Take trash, burn it to generate steam power for a truck assembly plant and air condition the plant all year round; then use a computer to monitor second-by-second operations to cut energy consumption by 7 per cent.
That's what is done at the 1,600-person, four-year-old factory General Motors Corp. opened up today for some three dozen newsmen.
The medium-duty-truck plant boasts what is probably the only successful industrial operation worldwide burning paper, cardboard and wood trash that normally would be used as landfill to cut coal consumption by one-third.
This is how it works: A huge, 125-ton hammermill smashes garbage-free but unsorted waste to potato-chip-size pieces at up to 40 tons per hour. Magnets and forced air separate out metals, and remaining refuse is pneumatically blown to a silo. From there, it is mixed with coal for even thermal output and burned to produce steam.
The steam is the then used for power to air-condition the factory at 80 degrees all year round.
GM estimates the trash burning saves the equivalent of 30,000 tons of coal or 4.7 million gallons of fuel oil per year.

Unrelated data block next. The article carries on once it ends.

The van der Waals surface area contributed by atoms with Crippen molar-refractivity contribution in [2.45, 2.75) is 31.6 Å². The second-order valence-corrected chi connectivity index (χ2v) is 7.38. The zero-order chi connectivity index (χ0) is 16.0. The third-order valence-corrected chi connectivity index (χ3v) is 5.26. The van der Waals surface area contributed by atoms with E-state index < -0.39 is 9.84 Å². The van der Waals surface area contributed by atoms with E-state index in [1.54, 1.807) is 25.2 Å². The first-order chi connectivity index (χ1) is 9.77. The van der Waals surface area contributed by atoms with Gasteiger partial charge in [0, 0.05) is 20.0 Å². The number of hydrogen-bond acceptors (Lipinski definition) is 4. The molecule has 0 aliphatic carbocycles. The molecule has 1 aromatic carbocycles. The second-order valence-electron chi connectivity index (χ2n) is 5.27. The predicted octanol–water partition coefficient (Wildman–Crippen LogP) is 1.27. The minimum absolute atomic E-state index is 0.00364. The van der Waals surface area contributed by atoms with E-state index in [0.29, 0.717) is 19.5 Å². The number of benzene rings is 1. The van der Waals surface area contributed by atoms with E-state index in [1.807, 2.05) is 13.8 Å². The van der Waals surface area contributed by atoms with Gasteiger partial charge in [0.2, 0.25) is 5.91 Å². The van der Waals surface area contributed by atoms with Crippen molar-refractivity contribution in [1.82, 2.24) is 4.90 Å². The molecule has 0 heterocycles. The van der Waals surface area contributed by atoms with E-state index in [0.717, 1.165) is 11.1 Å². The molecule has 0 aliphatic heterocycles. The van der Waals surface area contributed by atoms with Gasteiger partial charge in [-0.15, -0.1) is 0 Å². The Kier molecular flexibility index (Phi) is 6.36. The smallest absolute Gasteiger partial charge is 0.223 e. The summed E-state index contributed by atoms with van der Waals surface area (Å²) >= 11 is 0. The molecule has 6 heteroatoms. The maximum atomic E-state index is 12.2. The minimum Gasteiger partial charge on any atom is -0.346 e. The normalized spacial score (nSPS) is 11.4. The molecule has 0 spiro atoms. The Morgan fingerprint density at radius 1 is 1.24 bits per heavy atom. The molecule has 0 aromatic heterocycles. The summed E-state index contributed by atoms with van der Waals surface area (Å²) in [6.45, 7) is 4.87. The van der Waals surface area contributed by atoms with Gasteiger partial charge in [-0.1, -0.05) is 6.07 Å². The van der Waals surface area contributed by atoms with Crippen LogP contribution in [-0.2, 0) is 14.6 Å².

The computer monitoring system scrupulously controls plant operation to eliminate energy waste when starting and shuting down processes such as heating and ventilation systems and paint booths and ovens.
In a short talk following the plant tour, Howard H. Kehr, executive vice president in charge of GM's technical staff, made these points about energy:
Engineers at a GM plant in Athens, Ga., successfully substituted alcohol for natural gas in a heat-treating operation in just three days in a recent experiment. Normally, they would have expected the changeover to take three years, but they moved quickly because of the gas cutback.
The U.S. will run out of oil and gas perhaps by the end of this century. GM is thinking about making "personal transportation" using electricity or electrified coal when that happens.